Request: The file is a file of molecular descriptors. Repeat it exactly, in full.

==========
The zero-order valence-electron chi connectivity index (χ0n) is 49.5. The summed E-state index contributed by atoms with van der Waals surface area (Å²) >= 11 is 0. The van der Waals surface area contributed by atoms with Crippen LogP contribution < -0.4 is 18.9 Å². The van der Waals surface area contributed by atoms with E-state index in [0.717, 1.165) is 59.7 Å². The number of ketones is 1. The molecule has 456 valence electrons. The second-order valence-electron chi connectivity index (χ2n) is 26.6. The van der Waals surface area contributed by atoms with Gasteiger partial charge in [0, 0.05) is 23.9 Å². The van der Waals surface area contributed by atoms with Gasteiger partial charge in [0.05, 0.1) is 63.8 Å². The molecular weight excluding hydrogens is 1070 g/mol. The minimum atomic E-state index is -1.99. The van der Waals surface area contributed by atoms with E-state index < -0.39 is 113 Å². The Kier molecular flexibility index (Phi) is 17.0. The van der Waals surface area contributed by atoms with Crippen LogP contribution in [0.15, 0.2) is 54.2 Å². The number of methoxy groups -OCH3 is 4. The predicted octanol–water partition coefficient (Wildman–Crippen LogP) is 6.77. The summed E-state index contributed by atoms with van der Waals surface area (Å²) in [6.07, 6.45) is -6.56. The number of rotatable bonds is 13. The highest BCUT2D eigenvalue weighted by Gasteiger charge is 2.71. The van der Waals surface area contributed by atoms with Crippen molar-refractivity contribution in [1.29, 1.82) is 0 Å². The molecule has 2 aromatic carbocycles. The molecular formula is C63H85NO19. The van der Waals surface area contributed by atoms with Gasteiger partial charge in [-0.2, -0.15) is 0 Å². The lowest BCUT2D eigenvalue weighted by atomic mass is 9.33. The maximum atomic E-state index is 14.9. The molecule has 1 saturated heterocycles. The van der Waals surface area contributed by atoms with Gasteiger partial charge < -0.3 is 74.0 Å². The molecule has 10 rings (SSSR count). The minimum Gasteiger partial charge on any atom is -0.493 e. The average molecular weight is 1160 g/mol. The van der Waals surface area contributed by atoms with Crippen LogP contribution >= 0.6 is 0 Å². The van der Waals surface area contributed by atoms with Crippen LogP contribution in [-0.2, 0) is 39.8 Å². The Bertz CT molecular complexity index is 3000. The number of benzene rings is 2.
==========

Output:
The zero-order valence-electron chi connectivity index (χ0n) is 49.5. The summed E-state index contributed by atoms with van der Waals surface area (Å²) >= 11 is 0. The van der Waals surface area contributed by atoms with Crippen LogP contribution < -0.4 is 18.9 Å². The van der Waals surface area contributed by atoms with E-state index in [0.717, 1.165) is 59.7 Å². The number of ketones is 1. The molecule has 456 valence electrons. The second-order valence-electron chi connectivity index (χ2n) is 26.6. The van der Waals surface area contributed by atoms with Gasteiger partial charge in [0, 0.05) is 23.9 Å². The van der Waals surface area contributed by atoms with Gasteiger partial charge in [0.05, 0.1) is 63.8 Å². The molecular weight excluding hydrogens is 1070 g/mol. The minimum atomic E-state index is -1.99. The van der Waals surface area contributed by atoms with E-state index < -0.39 is 113 Å². The Kier molecular flexibility index (Phi) is 17.0. The van der Waals surface area contributed by atoms with Crippen LogP contribution in [0.15, 0.2) is 54.2 Å². The number of methoxy groups -OCH3 is 4. The predicted octanol–water partition coefficient (Wildman–Crippen LogP) is 6.77. The summed E-state index contributed by atoms with van der Waals surface area (Å²) in [6.07, 6.45) is -6.56. The number of rotatable bonds is 13. The highest BCUT2D eigenvalue weighted by Gasteiger charge is 2.71. The van der Waals surface area contributed by atoms with Crippen molar-refractivity contribution in [1.29, 1.82) is 0 Å². The molecule has 2 aromatic carbocycles. The molecular formula is C63H85NO19. The van der Waals surface area contributed by atoms with Gasteiger partial charge in [-0.2, -0.15) is 0 Å². The lowest BCUT2D eigenvalue weighted by atomic mass is 9.33. The maximum atomic E-state index is 14.9. The molecule has 1 saturated heterocycles. The van der Waals surface area contributed by atoms with Gasteiger partial charge < -0.3 is 74.0 Å². The molecule has 10 rings (SSSR count). The minimum Gasteiger partial charge on any atom is -0.493 e. The average molecular weight is 1160 g/mol. The van der Waals surface area contributed by atoms with Crippen LogP contribution >= 0.6 is 0 Å². The van der Waals surface area contributed by atoms with Crippen LogP contribution in [-0.2, 0) is 39.8 Å². The Bertz CT molecular complexity index is 3000. The number of benzene rings is 2.